Last week I spoke at the Smartphone Summit in San Francisco, held in conjunction with the CTIA show, the wireless industry show that focuses on integrating wireless technologies into the enterprise, as well as the wireless entertainment industry, encompassing everything from digital cameras to interactive cameras to music downloads.
The summit featured leading executives and product managers from such companies as Nokia, Sony Ericsson, Motorola, Samsung, Qualcomm, JPMobile, and PalmOne, among others, looking at the issue of handhelds and smart phones in the enterprise, and discussing whether the current crop of devices meets the needs of enterprise users. (Verdict: getting close, but not yet.)
An unfortunate characteristic of a hotel stay in San Francisco these days is that many of the leading hotels have locked out their housekeepers and porters in a contract dispute. Hotel rooms in San Francisco during major events are always hard to come by, and I found myself staying not in my usual haunts -- such as the Palace or the Fairmont, both of which were all sold out -- but in Club Quarters, a full-service business-oriented hotel in the Embarcadero District.
My experience at check-in was a portent of the troubles to come during my stay. The hotel has several check-in kiosks across from the main reception area. However, every guest attempting to use them, myself included, required assistance from someone at the front desk. This meant that front desk clerks were continually shuttling between the kiosks and the front desk. Contrast this to the kiosks I use to check in for my flights on America Airlines. Any credit card with my name identifies me, and it is a very rare occurrence to have to seek assistance from an agent.
Club Quarters promises "free high speed wireless Internet access throughout the hotel." They also promise "instant registration/fast checkout," but who's counting?
When I arrived, I used the IBM Access Connections "find a wireless network" feature to find the hotel network. It found two access points, both with fairly weak signals, but it connected. The access point supplied a dynamically-assigned IP address, but there we stopped. I could not see the Internet, log into IBM Instant Messaging (nÉe Lotus Sametime), or visit a Web page.
I pointed my IBM ThinkPad T42 (with integrated Bluetooth as well as Wi-Fi) to my mobile phone's GPRS data service, and replicated my e-mail as well as some documents I had worked on during the flight. I then rang the front desk.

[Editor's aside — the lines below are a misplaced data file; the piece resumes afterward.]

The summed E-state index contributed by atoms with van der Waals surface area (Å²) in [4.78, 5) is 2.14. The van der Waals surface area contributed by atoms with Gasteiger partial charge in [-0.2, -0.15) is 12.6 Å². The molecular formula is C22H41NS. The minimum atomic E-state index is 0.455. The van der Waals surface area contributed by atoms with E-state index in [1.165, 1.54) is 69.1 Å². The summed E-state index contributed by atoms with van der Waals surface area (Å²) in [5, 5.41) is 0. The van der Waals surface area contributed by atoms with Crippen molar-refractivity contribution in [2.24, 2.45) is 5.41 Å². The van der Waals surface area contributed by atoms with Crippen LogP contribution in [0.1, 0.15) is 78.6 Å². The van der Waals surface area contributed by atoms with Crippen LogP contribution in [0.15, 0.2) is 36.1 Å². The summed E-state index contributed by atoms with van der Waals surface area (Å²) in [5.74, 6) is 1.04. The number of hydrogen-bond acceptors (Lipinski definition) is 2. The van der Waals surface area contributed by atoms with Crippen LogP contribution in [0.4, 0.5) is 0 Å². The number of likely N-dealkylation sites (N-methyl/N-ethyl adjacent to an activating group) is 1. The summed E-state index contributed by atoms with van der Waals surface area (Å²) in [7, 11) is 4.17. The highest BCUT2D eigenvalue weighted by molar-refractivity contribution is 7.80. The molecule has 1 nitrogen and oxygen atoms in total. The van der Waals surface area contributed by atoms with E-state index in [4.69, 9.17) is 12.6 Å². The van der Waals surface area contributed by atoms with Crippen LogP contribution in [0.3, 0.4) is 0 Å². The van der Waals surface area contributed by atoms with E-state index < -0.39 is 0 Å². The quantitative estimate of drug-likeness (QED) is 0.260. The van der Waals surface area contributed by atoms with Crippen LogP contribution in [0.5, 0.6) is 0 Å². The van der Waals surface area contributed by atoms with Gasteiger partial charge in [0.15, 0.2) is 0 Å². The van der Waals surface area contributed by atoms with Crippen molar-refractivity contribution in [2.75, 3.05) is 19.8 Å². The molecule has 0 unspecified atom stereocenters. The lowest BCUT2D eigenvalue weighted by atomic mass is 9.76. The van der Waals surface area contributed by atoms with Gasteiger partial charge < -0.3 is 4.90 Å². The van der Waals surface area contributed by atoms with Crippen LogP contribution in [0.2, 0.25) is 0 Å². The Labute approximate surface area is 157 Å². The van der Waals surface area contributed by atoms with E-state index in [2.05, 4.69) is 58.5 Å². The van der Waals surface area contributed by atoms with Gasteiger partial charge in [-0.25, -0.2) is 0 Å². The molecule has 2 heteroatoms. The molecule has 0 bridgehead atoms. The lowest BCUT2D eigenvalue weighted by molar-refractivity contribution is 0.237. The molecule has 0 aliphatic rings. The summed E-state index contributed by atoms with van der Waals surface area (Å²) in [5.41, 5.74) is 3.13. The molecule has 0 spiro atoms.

The clerk first told me that this happens when the hotel is full, although that explanation was implausible as insufficient capacity would certainly slow the system down, but not shut it off completely. Another clerk advised that they had no access either, and a few hours later, they reported to me that this problem was an ISP outage which would be fixed in a few hours.
Since I had arrived on a Saturday, I did not begin to feel Internet withdrawal symptoms quite yet. Club Quarters has an "accept" screen that users see before accessing the Web; it states that the "Club Quarters Wireless High Speed Service is provided on an 'as is' and 'as available' basis. Club Quarters does not warrant that the Club Quarters Wireless High Speed Service will be uninterrupted, error-free or free of viruses, or other harmful components," yet clicking "accept" is not required to access the service. At no time during the outage did the hotel personnel invoke the disclaimer; they did offer to provide free local calling for dial-up Internet access without my prompting, and when I told them that I was using my mobile phone and GPRS, they offered a complimentary breakfast instead, which was a sign of true customer service.
Sunday morning came and went with no change; returning from a walk around the city Sunday afternoon, I tried to access the hotel's WLAN and -- it worked! To be sure, it worked for ca. two hours, and then stopped. The system assigned me an IP address, but that was it. The front desk put me in touch with the hotel's IT manager (back in New York) who suggested I try using a data cable (no one mentioned that the rooms had wired as well as wireless access). With cable in place, I encountered the same problem. The IT manager would reboot various components and get back to me.
Without going into the minute-by-minute details, this continued throughout my stay (I was there for five days). Sometimes I was able to connect with a cable; other times, the WLAN worked, and occasionally I had to use my GPRS service.
Club Quarters was the first hotel I stayed in to offer in-room Wi-Fi Internet access, as opposed to the many establishments where one can find a Category 5 plug peeking up from the desk. By and large, hotels have gotten the wired Internet access concept figured out, and these systems usually perform flawlessly.
As much as I embrace Wi-Fi both at home and in the office, I think that hotel operators need to think very carefully before deploying such systems, as they are still more fragile (and subject to interference from other electromagnetic sources) than the wired systems upon which the road warriors of the world place such great reliance.